Under Section 75 of the Consumer Credit Act, if you use a credit card for purchases between £100-£30,000:
your purchases are protected
your card issuer will help you get your money back if your seller doesn't deliver your goods or goes bankrupt
there are checks to make sure it’s actually you using the card
But you still need to take care – so make sure you don't give your credit card details to anyone you don’t trust.
Explore: How to shop safely online
Every credit card has a unique 3-digit card security code printed on it. It can also be called a CVV code – card verification value. This provides extra protection against fraud when you buy things online or over the phone.
The only place it appears is directly on the physical card – usually on, or near the signature strip. So, when a retailer asks for your security code – they’re essentially asking for proof you have the card in your possession.
Most credit card fraud can be prevented by following some simple rules.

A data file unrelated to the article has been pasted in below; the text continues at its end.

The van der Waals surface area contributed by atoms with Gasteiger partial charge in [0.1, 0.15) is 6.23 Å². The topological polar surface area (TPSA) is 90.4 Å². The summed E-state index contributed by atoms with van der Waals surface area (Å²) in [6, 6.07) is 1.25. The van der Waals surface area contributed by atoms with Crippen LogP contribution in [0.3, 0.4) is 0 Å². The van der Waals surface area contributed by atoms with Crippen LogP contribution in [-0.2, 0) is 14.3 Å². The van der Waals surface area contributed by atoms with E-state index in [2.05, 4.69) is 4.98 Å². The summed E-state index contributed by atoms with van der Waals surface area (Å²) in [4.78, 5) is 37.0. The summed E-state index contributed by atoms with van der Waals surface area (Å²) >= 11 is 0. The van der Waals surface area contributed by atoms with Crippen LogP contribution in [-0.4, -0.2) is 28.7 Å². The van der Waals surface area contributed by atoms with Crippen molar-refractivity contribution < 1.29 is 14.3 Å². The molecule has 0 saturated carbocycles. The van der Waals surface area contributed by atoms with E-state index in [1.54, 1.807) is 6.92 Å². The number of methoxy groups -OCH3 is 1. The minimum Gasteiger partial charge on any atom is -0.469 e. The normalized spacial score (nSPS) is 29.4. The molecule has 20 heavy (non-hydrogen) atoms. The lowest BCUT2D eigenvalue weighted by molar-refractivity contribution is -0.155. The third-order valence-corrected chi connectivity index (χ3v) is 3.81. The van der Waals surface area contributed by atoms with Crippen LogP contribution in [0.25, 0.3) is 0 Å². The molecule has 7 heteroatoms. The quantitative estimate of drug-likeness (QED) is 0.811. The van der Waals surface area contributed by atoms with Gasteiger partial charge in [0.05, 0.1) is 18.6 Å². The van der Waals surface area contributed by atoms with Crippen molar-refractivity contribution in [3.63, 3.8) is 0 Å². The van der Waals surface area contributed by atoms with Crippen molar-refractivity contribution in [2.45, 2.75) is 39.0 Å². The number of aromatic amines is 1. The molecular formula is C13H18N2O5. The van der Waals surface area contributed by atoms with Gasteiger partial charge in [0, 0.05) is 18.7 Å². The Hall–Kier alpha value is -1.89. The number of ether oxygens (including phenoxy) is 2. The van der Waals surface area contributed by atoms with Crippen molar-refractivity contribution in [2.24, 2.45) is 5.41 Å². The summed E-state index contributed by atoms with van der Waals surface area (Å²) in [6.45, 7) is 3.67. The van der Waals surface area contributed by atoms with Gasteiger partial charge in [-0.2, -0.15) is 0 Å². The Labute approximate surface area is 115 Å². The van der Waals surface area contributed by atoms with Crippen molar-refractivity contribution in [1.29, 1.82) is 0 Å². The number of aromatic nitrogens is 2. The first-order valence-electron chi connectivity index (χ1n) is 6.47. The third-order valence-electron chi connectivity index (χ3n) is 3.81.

Never give out your card details in response to unsolicited phone calls, or emails. If you need to give your banking information for an offer or prize, this should trigger alarm bells.
If you’re buying something online, research the product and supplier. It can be a good idea to read customer reviews before you buy, and check if there have been complaints.
Check in your web browser that the site's address starts with ‘https’ before entering any of your personal details – this means it’s a secure site.
Sign up for verification services like Verified by Visa, or Mastercard Secure.
If you’re using a public computer, avoid entering personal information as there may be malware that records your details.
It’s also a good idea to check your bank statements regularly and credit report annually. Your credit report contains information about your credit history.
You can get a copy of your credit report from companies such as:
Explore: How to check your credit report
If you believe you’ve been the victim of credit card fraud, contact your card issuer immediately. In most cases, you’ll be able to reclaim any stolen funds.
If you’re an HSBC customer, you can report a problem here.
Victims of identity fraud should also contact the 3 main credit rating agencies: Equifax, Experian and TransUnion. If someone has your credit card details, they may be able to apply for credit in your name. It’s possible to stop the fraud, but removing damaging credit information from your report can take time.
You should also report online credit card fraud to Action Fraud – the national reporting centre for fraud and cybercrime.